Myths about HIV

Myths about HIV

What is HIV?

Human Immunodeficiency Virus (HIV) is a virus that spreads through sexual contact. Over a period of 5 to 10 years, after infection and if left untreated, HIV progresses to AIDS. The HIV attacks the immune system of our body, by targeting the CD4+ immune cells, thus, resulting in immuno-deficiency i.e. lowered immunity to common infections.
Myths about HIV

Is HIV a fatal condition?

Certainly NOT. HIV is the name of a virus and not the disease. With early diagnosis and treatment, HIV can be easily managed and will never progress to AIDS.
People on regular ART who achieve undetectable viral loads live high quality, normal and long lives as like an uninfected individual.
If HIV is left untreated, then in about 5 to 10 years, the infected person can end with complications that are fatal. Same is true for most common and rampant chronic diseases like diabetes, hypertension (high BP), thyroid disorders etc.

Does HIV spread through casual contact?

HIV does not spread through casual contact like hugging, touching kissing, shaking hands, using the same washroom, sharing utensils etc. Even spread through oral sex is very rare and possible only if there is an open sore in the mouth of a person and infected discharge enters through it.
The virus does not survive in water and thus, swimming or bathing with an infected person does not transmit the infection, neither does exposure to urine, sweat or tears cause any harm.

If I don’t have any symptoms of HIV, I don’t need to worry?

All STDs, especially HIV, can remain dormant in the body for a long time but can be transmitted to others easily during that time.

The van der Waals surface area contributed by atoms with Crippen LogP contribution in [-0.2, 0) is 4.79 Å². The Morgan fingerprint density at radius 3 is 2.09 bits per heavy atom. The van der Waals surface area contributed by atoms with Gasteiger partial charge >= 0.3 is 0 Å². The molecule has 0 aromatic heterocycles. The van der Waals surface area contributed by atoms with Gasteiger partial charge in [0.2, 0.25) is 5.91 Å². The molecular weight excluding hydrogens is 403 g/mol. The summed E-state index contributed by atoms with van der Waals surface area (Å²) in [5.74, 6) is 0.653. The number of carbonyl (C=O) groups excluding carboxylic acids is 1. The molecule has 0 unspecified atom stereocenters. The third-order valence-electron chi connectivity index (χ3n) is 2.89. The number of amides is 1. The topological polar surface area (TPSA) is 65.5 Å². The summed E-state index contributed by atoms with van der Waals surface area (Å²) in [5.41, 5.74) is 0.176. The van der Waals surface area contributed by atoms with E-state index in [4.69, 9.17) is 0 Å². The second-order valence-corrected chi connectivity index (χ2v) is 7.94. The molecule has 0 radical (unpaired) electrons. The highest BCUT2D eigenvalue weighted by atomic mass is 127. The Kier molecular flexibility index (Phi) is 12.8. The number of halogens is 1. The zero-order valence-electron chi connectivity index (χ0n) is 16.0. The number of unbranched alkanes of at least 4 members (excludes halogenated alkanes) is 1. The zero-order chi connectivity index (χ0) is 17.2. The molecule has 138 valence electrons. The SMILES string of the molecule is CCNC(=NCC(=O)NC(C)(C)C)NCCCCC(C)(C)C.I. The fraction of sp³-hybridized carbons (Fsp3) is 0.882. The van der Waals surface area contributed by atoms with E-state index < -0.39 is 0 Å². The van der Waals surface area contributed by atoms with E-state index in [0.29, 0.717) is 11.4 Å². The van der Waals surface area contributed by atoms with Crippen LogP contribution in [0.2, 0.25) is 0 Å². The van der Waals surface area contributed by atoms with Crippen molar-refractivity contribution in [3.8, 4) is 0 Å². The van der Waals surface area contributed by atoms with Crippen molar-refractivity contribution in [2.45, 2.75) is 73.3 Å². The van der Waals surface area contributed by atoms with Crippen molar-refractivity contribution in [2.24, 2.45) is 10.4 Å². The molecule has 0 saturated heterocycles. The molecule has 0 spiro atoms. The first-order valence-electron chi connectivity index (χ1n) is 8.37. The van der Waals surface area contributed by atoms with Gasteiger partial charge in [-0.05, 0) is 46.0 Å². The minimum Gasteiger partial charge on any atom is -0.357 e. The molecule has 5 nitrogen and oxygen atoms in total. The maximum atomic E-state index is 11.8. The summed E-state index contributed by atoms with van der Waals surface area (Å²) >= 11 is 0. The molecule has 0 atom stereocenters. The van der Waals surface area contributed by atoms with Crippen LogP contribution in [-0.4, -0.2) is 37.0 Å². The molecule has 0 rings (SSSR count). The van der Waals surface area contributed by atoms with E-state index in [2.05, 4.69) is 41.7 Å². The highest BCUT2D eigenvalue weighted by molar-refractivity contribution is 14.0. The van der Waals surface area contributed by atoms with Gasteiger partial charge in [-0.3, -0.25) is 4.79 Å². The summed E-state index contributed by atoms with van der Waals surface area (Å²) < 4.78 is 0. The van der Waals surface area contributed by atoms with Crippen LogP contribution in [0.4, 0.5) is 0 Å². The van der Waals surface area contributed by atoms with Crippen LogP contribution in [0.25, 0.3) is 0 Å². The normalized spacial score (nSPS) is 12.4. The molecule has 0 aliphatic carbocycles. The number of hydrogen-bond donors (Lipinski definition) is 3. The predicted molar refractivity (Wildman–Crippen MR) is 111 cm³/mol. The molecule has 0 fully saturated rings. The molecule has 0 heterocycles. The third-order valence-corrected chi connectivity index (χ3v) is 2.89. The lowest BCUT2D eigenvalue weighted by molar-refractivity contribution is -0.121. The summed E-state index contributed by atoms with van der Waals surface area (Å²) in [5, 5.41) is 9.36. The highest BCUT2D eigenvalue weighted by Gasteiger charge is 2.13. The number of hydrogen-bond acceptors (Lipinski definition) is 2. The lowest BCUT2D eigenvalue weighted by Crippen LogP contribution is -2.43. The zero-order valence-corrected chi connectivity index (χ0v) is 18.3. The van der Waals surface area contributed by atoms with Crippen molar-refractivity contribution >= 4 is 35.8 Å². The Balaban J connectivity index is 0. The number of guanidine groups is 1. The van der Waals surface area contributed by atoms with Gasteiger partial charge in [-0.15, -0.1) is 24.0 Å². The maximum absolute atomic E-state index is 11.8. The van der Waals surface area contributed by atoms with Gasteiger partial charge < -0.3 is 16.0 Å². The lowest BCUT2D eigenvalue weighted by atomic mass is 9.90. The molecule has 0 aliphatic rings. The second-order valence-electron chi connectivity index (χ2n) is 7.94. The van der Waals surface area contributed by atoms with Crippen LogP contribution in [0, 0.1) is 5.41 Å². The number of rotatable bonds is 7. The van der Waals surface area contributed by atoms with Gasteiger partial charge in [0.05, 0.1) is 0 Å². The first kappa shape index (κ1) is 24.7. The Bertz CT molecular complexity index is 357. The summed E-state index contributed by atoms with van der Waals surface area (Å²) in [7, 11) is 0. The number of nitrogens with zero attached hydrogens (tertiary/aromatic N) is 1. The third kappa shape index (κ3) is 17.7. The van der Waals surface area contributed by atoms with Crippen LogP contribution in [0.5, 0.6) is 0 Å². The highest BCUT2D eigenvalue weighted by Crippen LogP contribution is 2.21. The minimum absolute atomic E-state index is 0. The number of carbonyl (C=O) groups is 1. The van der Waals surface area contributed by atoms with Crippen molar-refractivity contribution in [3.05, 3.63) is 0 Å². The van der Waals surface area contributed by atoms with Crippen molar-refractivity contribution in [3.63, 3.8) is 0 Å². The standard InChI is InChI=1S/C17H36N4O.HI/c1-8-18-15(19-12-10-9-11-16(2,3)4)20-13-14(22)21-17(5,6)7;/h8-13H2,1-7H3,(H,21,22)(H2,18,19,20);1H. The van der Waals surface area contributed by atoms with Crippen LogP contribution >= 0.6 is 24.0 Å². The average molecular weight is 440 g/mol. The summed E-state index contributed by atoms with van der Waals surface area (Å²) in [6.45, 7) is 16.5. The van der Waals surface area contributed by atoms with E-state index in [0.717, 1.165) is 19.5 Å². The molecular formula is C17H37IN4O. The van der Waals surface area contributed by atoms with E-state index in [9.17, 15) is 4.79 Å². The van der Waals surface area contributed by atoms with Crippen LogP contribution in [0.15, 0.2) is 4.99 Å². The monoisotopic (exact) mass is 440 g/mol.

Hence, testing following a potential exposure is the best solution. Remember, almost all STIs can be cured or easily managed with early diagnosis.

If I or my partner are HIV positive, we can’t have healthy kids?

That’s not at all true. With the advancement of medicine especially in the field of HIV, conceiving and delivering a healthy (HIV negative) baby is very much possible. It only needs regular monitoring and proper medications under medical supervision through pregnancy and childbirth.

If my partner is HIV +ve, I will get it too?

Most certainly, not. If your partner is being treated for HIV and has an undetectable viral load i.e. the virus count is below detectable levels in the tests, HIV is very unlikely to spread to you.
Moreover, you can check for your eligibility for PrEP (Pre-exposure prophylaxis) with a doctor and use barrier protection.

Disclaimer: This website may contain general information relating to various medical conditions and their treatment. Such information is provided for informational purposes only and is not meant to be a substitute for the advice provided by a doctor or other qualified healthcare professionals. Readers should not use the information contained herein for diagnosing a health or fitness problem or disease. Readers should always consult with a doctor or other healthcare professional for medical advice or information about diagnosis and treatment.


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